Philippines to Canada: End of June not good enough

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The Philippine Government rejected an announcement made by Government of Canada , stating that they’ve already hired a company to ship containers of trash from the Philippines. The Philippines’ response? End of June not good enough.

Canada’s Minister of Environment and Climate Change Catherine McKenna said that the containers of trash will be removed “by the end of June, as the waste must be safely treated to meet Canadian safety and health requirements.”

The announcement was not satisfactory to the Philippine Government, to say the least.

Salvador Panelo, spokesperson for Philippine President Rodrigo Duterte, said that they are already working at returning the containers of trash themselves.

When asked when the containers of trash will be returned to Canada, Panelo said that they would do so at the earliest possible opportunity.

“It could be this week or the week after. Definitely not the end of June,” he said. “We will not allow ourselves to be dumping ground of trash.”




HOW DID THOSE CONTAINERS END UP IN THE PHILIPPINES IN THE FIRST PLACE?

Containers of trash started arriving in Philippine ports in 2013, sent by Chronic Inc., a private company based out of Whitby, Ontario.

Jim Makris, owner of Chronic Inc, denied sending trash to the Philippines during an interview with the Toronto Star in 2014.

Makris claimed that he purchased the containers from a recycling company in Vancouver, which was supposed to contain 95% plastic.

The plastic was supposed to be sent to the Philippines for further recycling to a company that Makris set up with Philippine partners.

Most likely, Makris bought the containers from the Vancouver company sight unseen, had it shipped to the Philippines directly from Vancouver.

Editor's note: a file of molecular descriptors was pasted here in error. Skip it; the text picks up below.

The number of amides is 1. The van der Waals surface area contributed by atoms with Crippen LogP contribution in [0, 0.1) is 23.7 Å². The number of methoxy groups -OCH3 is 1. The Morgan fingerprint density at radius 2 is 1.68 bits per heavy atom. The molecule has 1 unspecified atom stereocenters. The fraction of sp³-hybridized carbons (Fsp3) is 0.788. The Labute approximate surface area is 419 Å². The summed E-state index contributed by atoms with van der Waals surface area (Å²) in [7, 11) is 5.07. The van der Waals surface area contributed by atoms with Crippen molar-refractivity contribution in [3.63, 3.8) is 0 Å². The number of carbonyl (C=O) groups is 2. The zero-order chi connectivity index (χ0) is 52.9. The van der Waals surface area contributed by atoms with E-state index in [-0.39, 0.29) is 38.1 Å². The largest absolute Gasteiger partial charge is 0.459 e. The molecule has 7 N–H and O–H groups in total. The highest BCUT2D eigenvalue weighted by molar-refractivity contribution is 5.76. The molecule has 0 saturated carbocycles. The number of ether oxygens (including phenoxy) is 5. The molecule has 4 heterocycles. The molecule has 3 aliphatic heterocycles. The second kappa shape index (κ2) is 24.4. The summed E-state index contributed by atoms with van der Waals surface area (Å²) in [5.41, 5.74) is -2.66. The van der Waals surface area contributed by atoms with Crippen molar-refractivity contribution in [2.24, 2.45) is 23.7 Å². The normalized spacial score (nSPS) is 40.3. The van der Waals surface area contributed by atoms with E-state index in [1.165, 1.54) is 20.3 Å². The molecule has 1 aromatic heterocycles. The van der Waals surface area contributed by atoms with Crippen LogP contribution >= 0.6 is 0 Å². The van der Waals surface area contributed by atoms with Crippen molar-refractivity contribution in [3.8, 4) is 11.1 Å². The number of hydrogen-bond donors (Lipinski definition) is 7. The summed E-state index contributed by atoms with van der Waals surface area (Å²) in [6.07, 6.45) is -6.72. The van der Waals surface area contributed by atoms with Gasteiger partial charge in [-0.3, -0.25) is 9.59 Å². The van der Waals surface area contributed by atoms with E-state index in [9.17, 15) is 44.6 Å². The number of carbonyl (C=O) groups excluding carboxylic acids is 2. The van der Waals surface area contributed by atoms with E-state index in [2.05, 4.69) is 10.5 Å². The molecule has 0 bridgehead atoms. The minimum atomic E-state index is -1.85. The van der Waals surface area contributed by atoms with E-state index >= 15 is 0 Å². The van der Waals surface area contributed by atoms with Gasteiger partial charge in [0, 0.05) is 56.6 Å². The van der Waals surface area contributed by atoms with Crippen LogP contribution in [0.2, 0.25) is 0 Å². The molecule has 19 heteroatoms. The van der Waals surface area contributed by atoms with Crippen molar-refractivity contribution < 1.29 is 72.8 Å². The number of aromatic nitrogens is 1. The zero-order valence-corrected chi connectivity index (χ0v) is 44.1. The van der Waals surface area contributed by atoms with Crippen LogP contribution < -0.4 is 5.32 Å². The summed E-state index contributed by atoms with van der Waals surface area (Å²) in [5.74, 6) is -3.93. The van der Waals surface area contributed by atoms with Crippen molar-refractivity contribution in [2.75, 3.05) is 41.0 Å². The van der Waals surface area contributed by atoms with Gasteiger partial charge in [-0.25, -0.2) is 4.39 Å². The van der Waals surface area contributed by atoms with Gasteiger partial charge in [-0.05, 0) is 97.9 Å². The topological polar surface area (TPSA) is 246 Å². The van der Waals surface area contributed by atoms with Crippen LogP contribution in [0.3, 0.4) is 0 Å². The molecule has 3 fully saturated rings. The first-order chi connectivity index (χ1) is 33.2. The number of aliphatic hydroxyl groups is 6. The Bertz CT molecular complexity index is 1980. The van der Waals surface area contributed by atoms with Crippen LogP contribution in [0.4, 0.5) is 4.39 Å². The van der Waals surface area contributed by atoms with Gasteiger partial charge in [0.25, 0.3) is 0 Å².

The Port of Vancouver (where the containers originated from) isn’t exactly next door to where Chronic Inc was located in Whitby.

In fact, it’s over 4,250 kms away.

Still, Makris is vehement in his denial that he had anything to do with the trash.

“Anybody who’s in plastic, who knows plastic, will tell you. It’s the stupidest thing I’ve heard of in my entire life,” Makris told the Toronto Star.

Makris set up the Philippine company to receive the containers. What most likely happened was that Makris’ Filipino partners discovered that the Vancouver-based recycling company had cheated them by sending trash instead of the recyclable plastics, they decided against claiming the shipment.

When the containers went unclaimed the Bureau of Customs (BOC) inspected the containers, and found that its contents were misdeclared as recyclable plastic.

The Government of the Philippines has been pushing the return of the containers of trash through diplomatic channels ever since.




STRAINED DIPLOMATIC RELATIONS

The diplomatic relations between the Philippines and Canada has been strained for the past few years.

It all started when Prime Minister Justin Trudeau had voiced concerns over alleged human-rights abuses by the Philippine Government during a visit in Manila. Duterte didn’t like that one bit, calling Trudeau’s statements “a personal and official insult.”

Then things got really heated when the Philippine Air Force wanted to buy helicopters from Canada.

Canadian politicians expressed concern regarding alleged human rights violations after a Filipino general said that the helicopters would be used for the Philippine military’s internal security operations.

The Government of Canada’s International Trade Minister François-Philippe Champagne and Foreign Affairs Minister Chrystia Freeland both came out with statements, saying that they were prepared to block the export of the helicopters if necessary.

Duterte did not take kindly to what was seen as a critique about Philippine internal affairs. He promptly cancelled a contract to purchase 16 helicopters from Canadian company Bell Aliant, a deal worth US$233 million.

The deal was brokered by the Canadian Commercial Corporation, a company owned by the federal Government of Canada, which is why both Champagne and Freeland had said something in the first place.

Then that guy from Whitby decided that it was a good idea to go and send some containers to the Philippines.




SO, WHAT’S HAPPENING NOW?

Duterte gave the Government of Canada until May 15 to take the containers of trash back. Canada missed that deadline, so the Philippine president expressed his displeasure by ordering the recall of his top diplomats.